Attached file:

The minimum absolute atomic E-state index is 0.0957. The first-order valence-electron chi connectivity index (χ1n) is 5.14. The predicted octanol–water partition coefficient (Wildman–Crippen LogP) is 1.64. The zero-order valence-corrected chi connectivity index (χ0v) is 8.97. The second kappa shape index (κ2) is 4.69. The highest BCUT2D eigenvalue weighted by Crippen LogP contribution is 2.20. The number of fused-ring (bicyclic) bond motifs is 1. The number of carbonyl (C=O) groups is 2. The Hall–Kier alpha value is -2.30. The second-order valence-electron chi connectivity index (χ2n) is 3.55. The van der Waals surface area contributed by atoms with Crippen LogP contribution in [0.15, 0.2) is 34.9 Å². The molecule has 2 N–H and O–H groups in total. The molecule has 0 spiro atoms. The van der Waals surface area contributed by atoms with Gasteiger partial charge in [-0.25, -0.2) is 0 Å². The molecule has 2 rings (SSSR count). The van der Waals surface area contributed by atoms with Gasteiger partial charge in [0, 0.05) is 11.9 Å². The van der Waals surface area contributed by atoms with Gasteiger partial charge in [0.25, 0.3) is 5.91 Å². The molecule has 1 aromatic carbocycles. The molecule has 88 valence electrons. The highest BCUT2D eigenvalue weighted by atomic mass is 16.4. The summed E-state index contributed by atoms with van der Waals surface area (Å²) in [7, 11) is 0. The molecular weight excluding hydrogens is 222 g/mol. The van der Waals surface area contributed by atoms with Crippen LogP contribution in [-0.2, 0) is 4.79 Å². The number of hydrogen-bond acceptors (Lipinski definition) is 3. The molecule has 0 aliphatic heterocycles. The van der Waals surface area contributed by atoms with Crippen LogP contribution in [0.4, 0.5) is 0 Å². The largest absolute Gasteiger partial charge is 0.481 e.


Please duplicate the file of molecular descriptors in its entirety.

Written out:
The minimum absolute atomic E-state index is 0.0957. The first-order valence-electron chi connectivity index (χ1n) is 5.14. The predicted octanol–water partition coefficient (Wildman–Crippen LogP) is 1.64. The zero-order valence-corrected chi connectivity index (χ0v) is 8.97. The second kappa shape index (κ2) is 4.69. The highest BCUT2D eigenvalue weighted by Crippen LogP contribution is 2.20. The number of fused-ring (bicyclic) bond motifs is 1. The number of carbonyl (C=O) groups is 2. The Hall–Kier alpha value is -2.30. The second-order valence-electron chi connectivity index (χ2n) is 3.55. The van der Waals surface area contributed by atoms with Crippen LogP contribution in [0.15, 0.2) is 34.9 Å². The molecule has 2 N–H and O–H groups in total. The molecule has 0 spiro atoms. The van der Waals surface area contributed by atoms with Gasteiger partial charge in [-0.25, -0.2) is 0 Å². The molecule has 2 rings (SSSR count). The van der Waals surface area contributed by atoms with Gasteiger partial charge in [0, 0.05) is 11.9 Å². The van der Waals surface area contributed by atoms with Gasteiger partial charge in [0.25, 0.3) is 5.91 Å². The molecule has 1 aromatic carbocycles. The molecule has 88 valence electrons. The highest BCUT2D eigenvalue weighted by atomic mass is 16.4. The summed E-state index contributed by atoms with van der Waals surface area (Å²) in [7, 11) is 0. The molecular weight excluding hydrogens is 222 g/mol. The van der Waals surface area contributed by atoms with Crippen LogP contribution in [-0.2, 0) is 4.79 Å². The number of hydrogen-bond acceptors (Lipinski definition) is 3. The molecule has 0 aliphatic heterocycles. The van der Waals surface area contributed by atoms with Crippen LogP contribution in [0.4, 0.5) is 0 Å². The largest absolute Gasteiger partial charge is 0.481 e.